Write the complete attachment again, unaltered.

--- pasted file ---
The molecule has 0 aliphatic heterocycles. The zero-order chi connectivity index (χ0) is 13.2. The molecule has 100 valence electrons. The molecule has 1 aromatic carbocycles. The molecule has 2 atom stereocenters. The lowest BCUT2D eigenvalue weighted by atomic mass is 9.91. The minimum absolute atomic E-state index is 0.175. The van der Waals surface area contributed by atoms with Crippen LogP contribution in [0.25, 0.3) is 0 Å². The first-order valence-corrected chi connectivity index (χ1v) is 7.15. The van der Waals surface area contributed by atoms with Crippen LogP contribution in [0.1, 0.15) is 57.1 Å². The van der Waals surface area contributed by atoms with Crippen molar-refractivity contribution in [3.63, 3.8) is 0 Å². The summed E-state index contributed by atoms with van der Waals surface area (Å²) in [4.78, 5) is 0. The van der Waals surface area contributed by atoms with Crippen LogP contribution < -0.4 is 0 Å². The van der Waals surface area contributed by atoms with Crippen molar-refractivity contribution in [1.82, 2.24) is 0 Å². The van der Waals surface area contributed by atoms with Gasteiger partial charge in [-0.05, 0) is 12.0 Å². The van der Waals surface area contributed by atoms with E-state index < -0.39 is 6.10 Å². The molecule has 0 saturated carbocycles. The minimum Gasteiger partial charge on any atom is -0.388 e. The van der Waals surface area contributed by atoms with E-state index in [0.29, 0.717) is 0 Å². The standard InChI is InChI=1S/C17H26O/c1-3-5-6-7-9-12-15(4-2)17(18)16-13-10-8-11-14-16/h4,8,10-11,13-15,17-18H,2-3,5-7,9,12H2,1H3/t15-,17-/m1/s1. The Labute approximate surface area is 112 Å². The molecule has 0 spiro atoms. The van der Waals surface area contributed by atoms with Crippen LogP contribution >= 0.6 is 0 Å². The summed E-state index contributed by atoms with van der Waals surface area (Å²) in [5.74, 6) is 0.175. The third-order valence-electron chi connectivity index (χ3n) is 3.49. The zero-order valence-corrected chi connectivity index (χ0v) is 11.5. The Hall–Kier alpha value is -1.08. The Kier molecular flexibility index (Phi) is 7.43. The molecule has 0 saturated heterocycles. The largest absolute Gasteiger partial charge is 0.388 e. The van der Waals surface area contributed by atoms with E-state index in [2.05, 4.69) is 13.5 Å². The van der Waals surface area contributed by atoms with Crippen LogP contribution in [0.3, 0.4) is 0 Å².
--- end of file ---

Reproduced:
The molecule has 0 aliphatic heterocycles. The zero-order chi connectivity index (χ0) is 13.2. The molecule has 100 valence electrons. The molecule has 1 aromatic carbocycles. The molecule has 2 atom stereocenters. The lowest BCUT2D eigenvalue weighted by atomic mass is 9.91. The minimum absolute atomic E-state index is 0.175. The van der Waals surface area contributed by atoms with Crippen LogP contribution in [0.25, 0.3) is 0 Å². The first-order valence-corrected chi connectivity index (χ1v) is 7.15. The van der Waals surface area contributed by atoms with Crippen LogP contribution in [0.1, 0.15) is 57.1 Å². The van der Waals surface area contributed by atoms with Crippen molar-refractivity contribution in [3.63, 3.8) is 0 Å². The summed E-state index contributed by atoms with van der Waals surface area (Å²) in [4.78, 5) is 0. The van der Waals surface area contributed by atoms with Crippen LogP contribution < -0.4 is 0 Å². The van der Waals surface area contributed by atoms with Crippen molar-refractivity contribution in [1.82, 2.24) is 0 Å². The van der Waals surface area contributed by atoms with Gasteiger partial charge in [-0.05, 0) is 12.0 Å². The van der Waals surface area contributed by atoms with E-state index < -0.39 is 6.10 Å². The molecule has 0 saturated carbocycles. The minimum Gasteiger partial charge on any atom is -0.388 e. The van der Waals surface area contributed by atoms with E-state index in [0.29, 0.717) is 0 Å². The standard InChI is InChI=1S/C17H26O/c1-3-5-6-7-9-12-15(4-2)17(18)16-13-10-8-11-14-16/h4,8,10-11,13-15,17-18H,2-3,5-7,9,12H2,1H3/t15-,17-/m1/s1. The Labute approximate surface area is 112 Å². The molecule has 0 spiro atoms. The van der Waals surface area contributed by atoms with Crippen LogP contribution >= 0.6 is 0 Å². The summed E-state index contributed by atoms with van der Waals surface area (Å²) in [5.74, 6) is 0.175. The third-order valence-electron chi connectivity index (χ3n) is 3.49. The zero-order valence-corrected chi connectivity index (χ0v) is 11.5. The Hall–Kier alpha value is -1.08. The Kier molecular flexibility index (Phi) is 7.43. The molecule has 0 saturated heterocycles. The largest absolute Gasteiger partial charge is 0.388 e. The van der Waals surface area contributed by atoms with E-state index in [2.05, 4.69) is 13.5 Å². The van der Waals surface area contributed by atoms with Crippen LogP contribution in [0.3, 0.4) is 0 Å².